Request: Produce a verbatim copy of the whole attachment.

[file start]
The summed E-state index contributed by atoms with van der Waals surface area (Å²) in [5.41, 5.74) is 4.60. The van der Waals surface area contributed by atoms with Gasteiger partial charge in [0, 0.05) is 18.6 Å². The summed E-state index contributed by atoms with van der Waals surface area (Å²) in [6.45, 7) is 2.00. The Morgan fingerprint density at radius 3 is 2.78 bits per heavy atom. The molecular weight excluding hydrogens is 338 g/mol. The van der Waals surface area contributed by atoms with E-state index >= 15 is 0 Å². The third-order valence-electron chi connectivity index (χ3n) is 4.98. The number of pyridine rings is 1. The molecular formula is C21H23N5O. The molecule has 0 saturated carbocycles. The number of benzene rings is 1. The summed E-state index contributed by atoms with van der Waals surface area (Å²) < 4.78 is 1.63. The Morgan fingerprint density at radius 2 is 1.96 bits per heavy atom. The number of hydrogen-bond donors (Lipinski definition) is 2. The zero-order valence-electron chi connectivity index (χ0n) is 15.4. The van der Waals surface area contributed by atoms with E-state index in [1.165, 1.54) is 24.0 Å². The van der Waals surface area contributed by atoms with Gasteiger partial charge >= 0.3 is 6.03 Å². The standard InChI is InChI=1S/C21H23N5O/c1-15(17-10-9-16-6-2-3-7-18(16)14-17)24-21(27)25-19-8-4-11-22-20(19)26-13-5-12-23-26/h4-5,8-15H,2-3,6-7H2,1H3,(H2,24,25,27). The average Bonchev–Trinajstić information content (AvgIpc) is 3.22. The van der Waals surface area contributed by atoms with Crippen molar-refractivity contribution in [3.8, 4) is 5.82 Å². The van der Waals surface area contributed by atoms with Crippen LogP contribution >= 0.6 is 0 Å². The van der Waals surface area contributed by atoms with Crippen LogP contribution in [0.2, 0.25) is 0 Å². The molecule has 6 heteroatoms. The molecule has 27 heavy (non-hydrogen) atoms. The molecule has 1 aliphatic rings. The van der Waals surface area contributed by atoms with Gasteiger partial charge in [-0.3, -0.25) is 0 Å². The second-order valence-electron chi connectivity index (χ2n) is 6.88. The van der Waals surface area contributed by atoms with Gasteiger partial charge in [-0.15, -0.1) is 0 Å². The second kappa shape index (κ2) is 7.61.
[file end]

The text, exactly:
The summed E-state index contributed by atoms with van der Waals surface area (Å²) in [5.41, 5.74) is 4.60. The van der Waals surface area contributed by atoms with Gasteiger partial charge in [0, 0.05) is 18.6 Å². The summed E-state index contributed by atoms with van der Waals surface area (Å²) in [6.45, 7) is 2.00. The Morgan fingerprint density at radius 3 is 2.78 bits per heavy atom. The molecular weight excluding hydrogens is 338 g/mol. The van der Waals surface area contributed by atoms with E-state index >= 15 is 0 Å². The third-order valence-electron chi connectivity index (χ3n) is 4.98. The number of pyridine rings is 1. The molecular formula is C21H23N5O. The molecule has 0 saturated carbocycles. The number of benzene rings is 1. The summed E-state index contributed by atoms with van der Waals surface area (Å²) < 4.78 is 1.63. The Morgan fingerprint density at radius 2 is 1.96 bits per heavy atom. The number of hydrogen-bond donors (Lipinski definition) is 2. The zero-order valence-electron chi connectivity index (χ0n) is 15.4. The van der Waals surface area contributed by atoms with E-state index in [1.165, 1.54) is 24.0 Å². The van der Waals surface area contributed by atoms with Gasteiger partial charge >= 0.3 is 6.03 Å². The standard InChI is InChI=1S/C21H23N5O/c1-15(17-10-9-16-6-2-3-7-18(16)14-17)24-21(27)25-19-8-4-11-22-20(19)26-13-5-12-23-26/h4-5,8-15H,2-3,6-7H2,1H3,(H2,24,25,27). The average Bonchev–Trinajstić information content (AvgIpc) is 3.22. The van der Waals surface area contributed by atoms with Crippen molar-refractivity contribution in [3.8, 4) is 5.82 Å². The van der Waals surface area contributed by atoms with Crippen LogP contribution >= 0.6 is 0 Å². The van der Waals surface area contributed by atoms with Crippen LogP contribution in [0.2, 0.25) is 0 Å². The molecule has 6 heteroatoms. The molecule has 27 heavy (non-hydrogen) atoms. The molecule has 1 aliphatic rings. The van der Waals surface area contributed by atoms with Gasteiger partial charge in [-0.3, -0.25) is 0 Å². The second-order valence-electron chi connectivity index (χ2n) is 6.88. The van der Waals surface area contributed by atoms with Gasteiger partial charge in [-0.15, -0.1) is 0 Å². The second kappa shape index (κ2) is 7.61.